Page Two

By Mark Hachman  |  Posted 2004-01-06 Print this article Print

Intels mobile Celeron, meanwhile, has been steered toward the "desktop replacement" segment of the market, said analyst Dean McCarron, of Mercury Research, in Cave Creek, Ariz., leaving a hole where a low-cost mobile processor could fit. "Now you have a return to classic quadrants, where you can decide what matters more: power consumption or performance, and then [cost] value versus performance," McCarron said.
The low price is most likely the result of the smaller Level 2 cache included in the chip, as Intel trimmed the Pentium Ms 1MB cache to 512KB. Intel could also save money by turning off potentially defective segments of Pentium M cache; instead of scrapping the chip entirely, Intel can resell the chip as a Celeron M, McCarron said.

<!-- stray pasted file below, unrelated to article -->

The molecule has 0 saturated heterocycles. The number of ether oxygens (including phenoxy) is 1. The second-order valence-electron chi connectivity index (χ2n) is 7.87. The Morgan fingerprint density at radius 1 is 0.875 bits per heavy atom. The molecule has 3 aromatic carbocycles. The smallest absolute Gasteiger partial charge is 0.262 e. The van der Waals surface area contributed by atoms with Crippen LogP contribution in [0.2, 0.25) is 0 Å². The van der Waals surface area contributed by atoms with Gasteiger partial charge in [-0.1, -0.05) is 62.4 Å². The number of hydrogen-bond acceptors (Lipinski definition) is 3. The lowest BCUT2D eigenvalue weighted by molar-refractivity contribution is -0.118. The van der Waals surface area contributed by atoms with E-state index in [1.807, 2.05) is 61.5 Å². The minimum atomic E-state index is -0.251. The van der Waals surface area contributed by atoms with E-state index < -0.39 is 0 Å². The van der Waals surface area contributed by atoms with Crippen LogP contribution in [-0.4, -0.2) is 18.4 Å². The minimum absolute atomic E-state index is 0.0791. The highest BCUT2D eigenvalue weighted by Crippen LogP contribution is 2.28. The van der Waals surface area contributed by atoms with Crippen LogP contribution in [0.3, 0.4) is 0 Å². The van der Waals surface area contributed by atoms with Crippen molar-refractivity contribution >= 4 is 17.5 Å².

Interestingly, the Celeron M will be sold as a stand-alone processor, instead of being offered as part of the companys Centrino platform, which includes the Intel 855PM chip set as well as the companys Pro/Wireless 802.11b module. "Celeron M will not be a component of Centrino technology," said Mary-Ellin Brooks, an Intel spokeswoman. Brooks said a notebook designer could design a Celeron M notebook in conjunction with wireless technology from another manufacturer. She added that she did not know if the chip would be shipped with Intels existing wireless modules. The Celeron M is designed to work with the Intel 855 chip-set family as well as the Intel 852GM, using a front-side bus speed of 400MHz. The chip, which is manufactured on a 0.13-micron process., was quietly added to Intels road map last summer. "Weve planned for quite a while," Brooks said. "You will see us do this on Celeron over time, moving it to newer technology."


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